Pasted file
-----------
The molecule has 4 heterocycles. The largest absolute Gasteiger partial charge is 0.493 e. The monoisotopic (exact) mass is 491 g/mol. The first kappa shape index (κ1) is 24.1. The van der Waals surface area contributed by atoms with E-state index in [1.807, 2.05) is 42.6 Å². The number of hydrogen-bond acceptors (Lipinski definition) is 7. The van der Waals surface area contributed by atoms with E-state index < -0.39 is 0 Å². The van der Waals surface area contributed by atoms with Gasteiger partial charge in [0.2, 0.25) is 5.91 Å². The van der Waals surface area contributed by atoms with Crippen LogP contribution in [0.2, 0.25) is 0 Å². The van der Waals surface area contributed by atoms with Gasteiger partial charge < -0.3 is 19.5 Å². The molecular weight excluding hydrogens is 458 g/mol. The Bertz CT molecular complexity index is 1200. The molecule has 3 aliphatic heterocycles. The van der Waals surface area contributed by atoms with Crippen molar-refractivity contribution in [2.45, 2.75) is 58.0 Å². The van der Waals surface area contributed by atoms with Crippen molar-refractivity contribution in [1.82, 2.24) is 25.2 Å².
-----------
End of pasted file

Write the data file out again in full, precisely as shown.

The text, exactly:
The molecule has 4 heterocycles. The largest absolute Gasteiger partial charge is 0.493 e. The monoisotopic (exact) mass is 491 g/mol. The first kappa shape index (κ1) is 24.1. The van der Waals surface area contributed by atoms with E-state index in [1.807, 2.05) is 42.6 Å². The number of hydrogen-bond acceptors (Lipinski definition) is 7. The van der Waals surface area contributed by atoms with E-state index < -0.39 is 0 Å². The van der Waals surface area contributed by atoms with Gasteiger partial charge in [0.2, 0.25) is 5.91 Å². The van der Waals surface area contributed by atoms with Crippen LogP contribution in [0.2, 0.25) is 0 Å². The van der Waals surface area contributed by atoms with Gasteiger partial charge < -0.3 is 19.5 Å². The molecular weight excluding hydrogens is 458 g/mol. The Bertz CT molecular complexity index is 1200. The molecule has 3 aliphatic heterocycles. The van der Waals surface area contributed by atoms with Crippen molar-refractivity contribution in [2.45, 2.75) is 58.0 Å². The van der Waals surface area contributed by atoms with Crippen molar-refractivity contribution in [1.82, 2.24) is 25.2 Å².